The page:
Trademarks, Brands, Patents, Designs, Made in Italy, Copyrights, Competition Law, Contracts and Enforcement

20 maggio 2010

A non-stylised letter can be prevented a priori from registration?

Stefano Sandri

This, in essence, is the question raised by the appeal brought by OHIM against the judgment of the General Court of 29 April 2009 in BORCO-Marken-Import Matthiesen v OHIM in relation to the letter α.

In accordance with its established decision-making practice, OHIM refuses to register single letters as trade marks on the ground that such letters are, in its opinion, devoid of any distinctive character within the meaning of Article 7(1)(b) of the regulation.

In his Opinion, the Advocate General YVES BOT , 6 May, set out the reasons why he considers that OHIM’s criticisms of the Court’s reasoning are unfounded, from the moment that, under Article 4 of the regulation, letters are included among the registrable signs. On the other hand the assessment of their distinctive character, within the meaning of Article 7(1)(b) of the regulation, must be carried out within the context of each specific case, taking into account the nature and particular characteristics of the goods specified in the application for registration (see in this respect, T-229/06, 21 May 2008, my blog Potrebbe bastare anche una E…). By failing to carry out any examination, based on the facts, of the distinctive character of the sign at issue, OHIM in effect introduced under Article 7(1)(b) of the regulation an a priori exclusion from registration of a non-stylised letter and thereby infringed the terms of the regulation. I’d also add that the fact that the letter is stylised or not is totally irrelevant since a single letter may work as a trade mark and be also perceived by the consumers also as a non visible sign.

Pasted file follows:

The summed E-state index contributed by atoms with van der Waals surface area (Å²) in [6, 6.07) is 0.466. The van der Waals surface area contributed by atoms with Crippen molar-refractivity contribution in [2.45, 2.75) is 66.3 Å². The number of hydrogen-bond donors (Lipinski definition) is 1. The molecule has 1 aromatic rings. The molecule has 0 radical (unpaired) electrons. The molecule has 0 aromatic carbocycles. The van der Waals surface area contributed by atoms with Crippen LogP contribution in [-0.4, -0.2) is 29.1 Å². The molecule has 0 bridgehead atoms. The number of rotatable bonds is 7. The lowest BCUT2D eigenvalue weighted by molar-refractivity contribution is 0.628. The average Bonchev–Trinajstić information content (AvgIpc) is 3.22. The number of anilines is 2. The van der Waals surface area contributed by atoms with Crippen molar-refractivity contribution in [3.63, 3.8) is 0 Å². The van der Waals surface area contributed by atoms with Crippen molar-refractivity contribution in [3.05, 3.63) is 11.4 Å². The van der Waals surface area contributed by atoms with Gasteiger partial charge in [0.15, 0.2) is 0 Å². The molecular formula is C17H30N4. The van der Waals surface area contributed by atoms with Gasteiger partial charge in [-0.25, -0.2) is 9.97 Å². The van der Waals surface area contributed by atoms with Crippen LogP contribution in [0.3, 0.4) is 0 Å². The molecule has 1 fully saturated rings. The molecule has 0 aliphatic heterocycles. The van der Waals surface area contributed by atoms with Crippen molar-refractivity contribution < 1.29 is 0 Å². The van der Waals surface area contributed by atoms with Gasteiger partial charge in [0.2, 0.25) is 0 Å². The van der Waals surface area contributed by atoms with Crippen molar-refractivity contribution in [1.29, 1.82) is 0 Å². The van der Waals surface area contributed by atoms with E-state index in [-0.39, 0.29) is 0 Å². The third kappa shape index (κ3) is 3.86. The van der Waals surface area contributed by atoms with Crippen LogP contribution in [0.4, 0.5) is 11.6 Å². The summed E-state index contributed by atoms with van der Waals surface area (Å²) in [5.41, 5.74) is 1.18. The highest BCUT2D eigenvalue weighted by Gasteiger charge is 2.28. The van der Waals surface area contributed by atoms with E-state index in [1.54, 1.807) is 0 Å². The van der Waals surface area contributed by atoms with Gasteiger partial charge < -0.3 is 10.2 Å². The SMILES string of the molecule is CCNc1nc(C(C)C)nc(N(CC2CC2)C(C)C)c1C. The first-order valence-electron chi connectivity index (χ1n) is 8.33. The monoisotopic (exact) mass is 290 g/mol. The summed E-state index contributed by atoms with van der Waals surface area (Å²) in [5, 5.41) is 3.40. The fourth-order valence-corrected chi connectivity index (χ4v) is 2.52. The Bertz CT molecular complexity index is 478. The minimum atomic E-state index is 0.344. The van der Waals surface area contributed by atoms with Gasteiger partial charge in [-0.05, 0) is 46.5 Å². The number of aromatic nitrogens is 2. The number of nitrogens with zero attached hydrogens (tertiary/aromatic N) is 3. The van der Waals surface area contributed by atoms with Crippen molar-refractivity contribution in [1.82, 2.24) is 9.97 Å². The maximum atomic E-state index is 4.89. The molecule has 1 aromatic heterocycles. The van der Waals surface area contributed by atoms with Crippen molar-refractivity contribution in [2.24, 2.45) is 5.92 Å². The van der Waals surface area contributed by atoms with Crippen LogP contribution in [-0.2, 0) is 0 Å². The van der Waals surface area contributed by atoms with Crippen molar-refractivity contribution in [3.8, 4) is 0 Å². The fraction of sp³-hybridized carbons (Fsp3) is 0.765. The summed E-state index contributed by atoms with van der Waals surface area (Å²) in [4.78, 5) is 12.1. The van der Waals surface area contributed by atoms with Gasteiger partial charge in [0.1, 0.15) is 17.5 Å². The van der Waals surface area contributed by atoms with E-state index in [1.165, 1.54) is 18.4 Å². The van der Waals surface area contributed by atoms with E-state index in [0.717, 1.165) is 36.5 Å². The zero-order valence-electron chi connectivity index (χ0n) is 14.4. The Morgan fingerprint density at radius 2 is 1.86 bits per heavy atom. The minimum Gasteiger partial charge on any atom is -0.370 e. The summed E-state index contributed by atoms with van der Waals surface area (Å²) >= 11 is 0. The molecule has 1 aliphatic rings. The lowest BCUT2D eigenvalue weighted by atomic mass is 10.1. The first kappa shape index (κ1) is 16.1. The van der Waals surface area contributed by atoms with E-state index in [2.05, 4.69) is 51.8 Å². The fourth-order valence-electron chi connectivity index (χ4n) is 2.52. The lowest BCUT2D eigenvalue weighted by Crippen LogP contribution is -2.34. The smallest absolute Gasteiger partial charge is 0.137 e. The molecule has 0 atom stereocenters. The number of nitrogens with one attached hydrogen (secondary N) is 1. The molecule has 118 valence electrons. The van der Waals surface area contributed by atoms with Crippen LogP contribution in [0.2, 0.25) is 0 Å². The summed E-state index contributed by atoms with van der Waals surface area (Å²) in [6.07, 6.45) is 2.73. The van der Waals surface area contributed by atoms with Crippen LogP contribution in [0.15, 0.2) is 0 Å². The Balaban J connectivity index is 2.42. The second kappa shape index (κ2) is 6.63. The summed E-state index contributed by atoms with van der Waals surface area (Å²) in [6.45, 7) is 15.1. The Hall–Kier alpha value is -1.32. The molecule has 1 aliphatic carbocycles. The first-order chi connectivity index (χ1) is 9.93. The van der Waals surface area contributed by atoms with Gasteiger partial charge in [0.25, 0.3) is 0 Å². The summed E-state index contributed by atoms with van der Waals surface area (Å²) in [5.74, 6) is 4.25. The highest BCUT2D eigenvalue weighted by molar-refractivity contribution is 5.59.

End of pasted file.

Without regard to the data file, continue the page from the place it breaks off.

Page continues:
The General Court and the Advocate General severely criticise the method used by OHIM for assessing the distinctive character of a sign consisting of a single letter. It is then to be expected that the Court of Justice now will set clear once for ever this – unreasonable- controverted issue. This appeal, indeed, gives the Court the opportunity to define its position of principle with regard to the method which OHIM must use for assessing the distinctive character of a sign consisting of a single non-stylised letter, for the purposes of registering the sign as a Community trade mark. That definition ought to put an end to the disagreement between OHIM and the General Court in this regard (point 18 of the Opinion).

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